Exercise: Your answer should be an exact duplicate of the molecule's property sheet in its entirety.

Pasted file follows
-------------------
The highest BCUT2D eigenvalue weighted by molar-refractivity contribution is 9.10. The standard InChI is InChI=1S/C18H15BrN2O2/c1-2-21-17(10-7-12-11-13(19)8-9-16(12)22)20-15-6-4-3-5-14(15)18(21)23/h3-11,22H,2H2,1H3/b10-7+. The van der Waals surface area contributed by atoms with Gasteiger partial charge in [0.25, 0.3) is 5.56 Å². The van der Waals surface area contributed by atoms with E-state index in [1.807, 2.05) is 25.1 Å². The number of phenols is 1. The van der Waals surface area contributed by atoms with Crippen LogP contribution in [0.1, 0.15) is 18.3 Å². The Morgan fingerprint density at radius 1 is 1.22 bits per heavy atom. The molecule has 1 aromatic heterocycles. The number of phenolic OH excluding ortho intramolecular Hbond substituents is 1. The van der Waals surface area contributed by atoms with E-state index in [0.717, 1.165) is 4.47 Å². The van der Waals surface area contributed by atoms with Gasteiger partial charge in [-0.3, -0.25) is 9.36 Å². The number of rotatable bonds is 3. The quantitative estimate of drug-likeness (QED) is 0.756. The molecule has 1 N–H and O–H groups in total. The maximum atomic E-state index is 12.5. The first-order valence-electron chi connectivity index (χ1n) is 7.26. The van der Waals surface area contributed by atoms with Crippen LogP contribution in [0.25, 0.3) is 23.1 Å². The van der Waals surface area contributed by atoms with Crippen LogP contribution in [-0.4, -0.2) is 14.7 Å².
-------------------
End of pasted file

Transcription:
The highest BCUT2D eigenvalue weighted by molar-refractivity contribution is 9.10. The standard InChI is InChI=1S/C18H15BrN2O2/c1-2-21-17(10-7-12-11-13(19)8-9-16(12)22)20-15-6-4-3-5-14(15)18(21)23/h3-11,22H,2H2,1H3/b10-7+. The van der Waals surface area contributed by atoms with Gasteiger partial charge in [0.25, 0.3) is 5.56 Å². The van der Waals surface area contributed by atoms with E-state index in [1.807, 2.05) is 25.1 Å². The number of phenols is 1. The van der Waals surface area contributed by atoms with Crippen LogP contribution in [0.1, 0.15) is 18.3 Å². The Morgan fingerprint density at radius 1 is 1.22 bits per heavy atom. The molecule has 1 aromatic heterocycles. The number of phenolic OH excluding ortho intramolecular Hbond substituents is 1. The van der Waals surface area contributed by atoms with E-state index in [0.717, 1.165) is 4.47 Å². The van der Waals surface area contributed by atoms with Gasteiger partial charge in [-0.3, -0.25) is 9.36 Å². The number of rotatable bonds is 3. The quantitative estimate of drug-likeness (QED) is 0.756. The molecule has 1 N–H and O–H groups in total. The maximum atomic E-state index is 12.5. The first-order valence-electron chi connectivity index (χ1n) is 7.26. The van der Waals surface area contributed by atoms with Crippen LogP contribution in [0.25, 0.3) is 23.1 Å². The van der Waals surface area contributed by atoms with Crippen LogP contribution in [-0.4, -0.2) is 14.7 Å².